(Applause.) Thank you very much. And I’m so late you probably thought you weregoing to hear from the 48th Vice President of the United States. (Laughter.) I apologize. I always, when I’mlate at home, always blame it on the President. But I can’t do that today, and I apologize for keeping you waiting.
I remember 220 years ago, when Iwas in college, you only had to wait 10 minutes for a professor, 20 minutes fora full professor. The only fullprofessor in the Biden family is my wife — you didn’t have to wait thislong. But thank you so much for givingme the opportunity to speak with you all.
Let me begin by saying one thingabout competition. I’ve told this toVice President Xi and then President Xi, in all the time I had to spend withhim, is that one of the things that has happened in the last 20 years, as theworld has become more competitive, it’s awakened the competitive spirit in theUnited States. Competition is stampedinto our DNA. And if there’s anythingremotely approaching a level playing field, we’ll do just fine — just fine.
And so I want to thank theAmerican Chamber of Commerce and the U.S. Business Council for inviting me heretoday. You are living the U.S.-Chinarelationship every single day, and you know the opportunities, but you alsoknow the obstacles. And it’s great to beback together one last time here in Beijing with our Ambassador, GaryLocke. I say one last time because he isgoing to be heading back to his home state of Washington after a verydistinguished career, which I don’t think is anywhere near ended, as bothgovernor, member of the Cabinet, as well as the Ambassador.
And Gary and I were speaking thismorning as I was — there was a telephone call, they said I’m requiredupstairs. And one of the things I likeabout Gary — there’s no member of — no governor or member of Cabinet that Ihave enjoyed working with more, because Gary speaks English. By that, I mean not English versus Chinese; Imean plain versus complicated. (Laughter.) And so when Gary speaks, everyone understandsexactly what he means.
And as you know better than I,communication is the currency, and particularly the currency that is neededmost here in China. He’s been anAmbassador to the Chinese government, but also to the Chinese people, and hewill be missed. I remember, I was hereshortly after Gary arrived and every newspaper you’d pick, even though I don’tread Chinese, I’d see Gary’s picture — because he connected. He connected immediately with the Chinesepeople as a representative of our country and knowing — the Chinese peopleknowing he was reaching out not just to the government, but to them.
I had a chance since I’ve beenhere — it’s been a very rapid visit, and it’s been 14-hour days, but veryuseful — I had a chance to talk with Vice President Li, and I will spendseveral hours — and I spent I guess almost four and a half hours withPresident Xi. And I’m honored that hewould give me the time to go into such detail, both in a private bilat with himas well as an expanded, as well as a lovely dinner he hosted for me and a fewof my colleagues. Later, I’ll be meetingwith Premier Li.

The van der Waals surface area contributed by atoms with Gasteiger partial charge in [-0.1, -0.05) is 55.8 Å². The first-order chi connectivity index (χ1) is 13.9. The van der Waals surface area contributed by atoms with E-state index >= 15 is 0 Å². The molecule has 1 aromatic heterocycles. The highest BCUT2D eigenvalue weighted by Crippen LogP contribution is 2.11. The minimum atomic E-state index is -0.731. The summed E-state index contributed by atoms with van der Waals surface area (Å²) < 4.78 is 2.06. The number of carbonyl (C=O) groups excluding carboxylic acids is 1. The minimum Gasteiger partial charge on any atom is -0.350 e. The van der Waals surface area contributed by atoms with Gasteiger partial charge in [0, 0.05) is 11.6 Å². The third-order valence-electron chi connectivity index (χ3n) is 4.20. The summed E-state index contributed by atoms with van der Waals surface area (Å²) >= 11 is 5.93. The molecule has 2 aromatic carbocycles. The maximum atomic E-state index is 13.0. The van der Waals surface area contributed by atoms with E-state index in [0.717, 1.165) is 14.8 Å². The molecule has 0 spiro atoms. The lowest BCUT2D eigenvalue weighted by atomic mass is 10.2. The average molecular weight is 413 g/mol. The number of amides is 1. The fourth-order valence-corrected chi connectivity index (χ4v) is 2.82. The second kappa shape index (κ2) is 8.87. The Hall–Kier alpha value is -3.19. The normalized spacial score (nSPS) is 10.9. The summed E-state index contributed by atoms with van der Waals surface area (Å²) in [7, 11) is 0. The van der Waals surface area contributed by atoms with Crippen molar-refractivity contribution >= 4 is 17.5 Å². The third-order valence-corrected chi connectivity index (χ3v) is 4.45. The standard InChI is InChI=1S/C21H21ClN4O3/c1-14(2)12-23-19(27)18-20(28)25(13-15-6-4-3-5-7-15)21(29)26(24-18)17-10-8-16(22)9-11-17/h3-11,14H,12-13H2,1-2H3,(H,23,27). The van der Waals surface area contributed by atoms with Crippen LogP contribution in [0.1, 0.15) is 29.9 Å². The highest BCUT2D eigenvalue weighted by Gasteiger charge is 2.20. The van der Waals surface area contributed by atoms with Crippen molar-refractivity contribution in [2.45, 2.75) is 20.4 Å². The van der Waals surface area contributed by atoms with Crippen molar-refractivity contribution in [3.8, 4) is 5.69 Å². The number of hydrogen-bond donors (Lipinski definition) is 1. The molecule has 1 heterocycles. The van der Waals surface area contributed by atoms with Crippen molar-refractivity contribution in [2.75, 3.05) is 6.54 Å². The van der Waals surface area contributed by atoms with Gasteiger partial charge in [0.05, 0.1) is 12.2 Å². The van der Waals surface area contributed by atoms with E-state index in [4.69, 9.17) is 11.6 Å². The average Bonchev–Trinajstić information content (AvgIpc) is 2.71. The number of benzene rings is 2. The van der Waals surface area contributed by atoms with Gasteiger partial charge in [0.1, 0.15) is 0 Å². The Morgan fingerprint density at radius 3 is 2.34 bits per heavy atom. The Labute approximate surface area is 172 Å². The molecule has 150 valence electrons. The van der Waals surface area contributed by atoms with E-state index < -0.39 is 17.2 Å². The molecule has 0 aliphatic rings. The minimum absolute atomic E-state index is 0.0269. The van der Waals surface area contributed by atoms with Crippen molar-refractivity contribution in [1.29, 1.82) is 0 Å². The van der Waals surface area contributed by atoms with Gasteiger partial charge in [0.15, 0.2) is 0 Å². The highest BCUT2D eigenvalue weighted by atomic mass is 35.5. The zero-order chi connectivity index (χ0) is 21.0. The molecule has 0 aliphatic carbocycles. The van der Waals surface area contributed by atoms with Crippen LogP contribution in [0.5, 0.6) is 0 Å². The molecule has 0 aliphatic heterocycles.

And I want to talk to you aboutmuch of what — some of what I’ve talked to all of them about and what Ibelieve to be are next steps in the U.S.-China relationship.
We’re trying to build a new kindof relationship between major powers, one that’s different, one that is definedby constructive cooperation, healthy competition, and a shared respect for anagreed upon new set of rules of the road and international norms for the 21stcentury.
After World II, our grandfathersand fathers and mothers put in place a structure that accommodated the economicchange that took place in the world and set up a new set of rules of the roadfor the remainder of the 20th century. We’re in a different place now. You all know it better than I do. We use the phrase in colloquial conversation in all our countries thatit’s a “global economy.” But it’s trulya global economy — a global economy.
My colleagues always kid me aboutquoting Irish poets all the time. Theythink I do it because I’m Irish. I do itbecause they’re the best poets. (Laughter.) And William ButlerYeats wrote a poem called Easter Sunday 1916, about the first rising in Irelandin the 20th century. And he had a linein it that better describes, I would argue, the Pacific Basin in the year 2013than it did in his Ireland in 1916. Hesaid, “All is changed, changed utterly, a terrible beauty has been born.”
We’re at a moment, a window, asthey say, of opportunity. How long itwill remain open remains to be seen — where we can potentially establish a setof rules of the road that provide for mutual benefit and growth of both ourcountries and the region, that set down sort of the tracks for progress in the21st century. I think it is thatprofound. I think that’s the place, that’sthe inflection point we are at in our relationship now — not only with Chinabut the entire region.
And so the only path to realizingthis vision for the future is through tangible, practical cooperation andmanaging our differences effectively. We’venot tried this before. We’ve not triedthis before. This is going to bedifficult. But if we get it right, theoutcome for our children and grandchildren can be profound — profoundlypositive.
But to move this relationshipforward, there is no substitute for direct and personal engagement betweenleaders. President Xi pointed out to me,because I had an opportunity when he was vice president to spend someconsiderable time with him at the request of President Hu and then — andPresident Obama. He made indirectreference to — there was a famous American politician named Tip O’Neill, who Iadmired a great deal and was sort of a mentor when I was a young 29-year-oldsenator coming into Congress. And he’sfamous for having said all politics is local. Well, I believe all politics is personal, including internationalpolitics.